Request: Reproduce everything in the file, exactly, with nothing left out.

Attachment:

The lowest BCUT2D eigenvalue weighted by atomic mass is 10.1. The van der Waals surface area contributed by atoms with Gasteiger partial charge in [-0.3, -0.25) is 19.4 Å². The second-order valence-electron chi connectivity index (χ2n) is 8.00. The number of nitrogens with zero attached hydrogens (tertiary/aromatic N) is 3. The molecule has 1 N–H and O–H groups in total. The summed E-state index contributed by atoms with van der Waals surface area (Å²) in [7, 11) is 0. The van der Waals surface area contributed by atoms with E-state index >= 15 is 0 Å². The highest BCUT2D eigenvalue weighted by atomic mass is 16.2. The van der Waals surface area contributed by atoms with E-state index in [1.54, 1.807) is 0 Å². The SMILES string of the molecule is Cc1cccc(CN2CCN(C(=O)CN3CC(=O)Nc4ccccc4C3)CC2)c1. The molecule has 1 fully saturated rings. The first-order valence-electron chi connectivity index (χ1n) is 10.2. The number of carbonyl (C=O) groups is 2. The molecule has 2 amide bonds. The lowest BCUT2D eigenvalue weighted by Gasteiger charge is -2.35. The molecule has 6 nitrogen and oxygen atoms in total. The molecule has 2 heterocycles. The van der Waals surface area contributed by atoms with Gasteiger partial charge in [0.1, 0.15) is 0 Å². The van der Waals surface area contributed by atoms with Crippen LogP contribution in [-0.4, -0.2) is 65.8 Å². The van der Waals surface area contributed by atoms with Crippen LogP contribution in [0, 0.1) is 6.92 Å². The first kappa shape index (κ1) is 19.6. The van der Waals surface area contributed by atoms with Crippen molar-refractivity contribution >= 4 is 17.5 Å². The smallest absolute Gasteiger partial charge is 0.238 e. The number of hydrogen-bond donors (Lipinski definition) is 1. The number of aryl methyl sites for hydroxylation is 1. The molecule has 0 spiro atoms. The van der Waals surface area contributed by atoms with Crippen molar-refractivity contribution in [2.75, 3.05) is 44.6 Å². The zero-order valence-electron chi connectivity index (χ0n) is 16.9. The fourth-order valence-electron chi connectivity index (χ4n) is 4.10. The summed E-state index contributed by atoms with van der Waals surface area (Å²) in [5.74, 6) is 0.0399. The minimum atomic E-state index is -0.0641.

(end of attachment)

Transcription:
The lowest BCUT2D eigenvalue weighted by atomic mass is 10.1. The van der Waals surface area contributed by atoms with Gasteiger partial charge in [-0.3, -0.25) is 19.4 Å². The second-order valence-electron chi connectivity index (χ2n) is 8.00. The number of nitrogens with zero attached hydrogens (tertiary/aromatic N) is 3. The molecule has 1 N–H and O–H groups in total. The summed E-state index contributed by atoms with van der Waals surface area (Å²) in [7, 11) is 0. The van der Waals surface area contributed by atoms with E-state index >= 15 is 0 Å². The highest BCUT2D eigenvalue weighted by atomic mass is 16.2. The van der Waals surface area contributed by atoms with E-state index in [1.54, 1.807) is 0 Å². The SMILES string of the molecule is Cc1cccc(CN2CCN(C(=O)CN3CC(=O)Nc4ccccc4C3)CC2)c1. The molecule has 1 fully saturated rings. The first-order valence-electron chi connectivity index (χ1n) is 10.2. The number of carbonyl (C=O) groups is 2. The molecule has 2 amide bonds. The lowest BCUT2D eigenvalue weighted by Gasteiger charge is -2.35. The molecule has 6 nitrogen and oxygen atoms in total. The molecule has 2 heterocycles. The van der Waals surface area contributed by atoms with Gasteiger partial charge in [0.1, 0.15) is 0 Å². The van der Waals surface area contributed by atoms with Crippen LogP contribution in [-0.4, -0.2) is 65.8 Å². The van der Waals surface area contributed by atoms with Crippen LogP contribution in [0, 0.1) is 6.92 Å². The first kappa shape index (κ1) is 19.6. The van der Waals surface area contributed by atoms with Crippen molar-refractivity contribution >= 4 is 17.5 Å². The smallest absolute Gasteiger partial charge is 0.238 e. The number of hydrogen-bond donors (Lipinski definition) is 1. The number of aryl methyl sites for hydroxylation is 1. The molecule has 0 spiro atoms. The van der Waals surface area contributed by atoms with Crippen molar-refractivity contribution in [2.75, 3.05) is 44.6 Å². The zero-order valence-electron chi connectivity index (χ0n) is 16.9. The fourth-order valence-electron chi connectivity index (χ4n) is 4.10. The summed E-state index contributed by atoms with van der Waals surface area (Å²) in [5.74, 6) is 0.0399. The minimum atomic E-state index is -0.0641.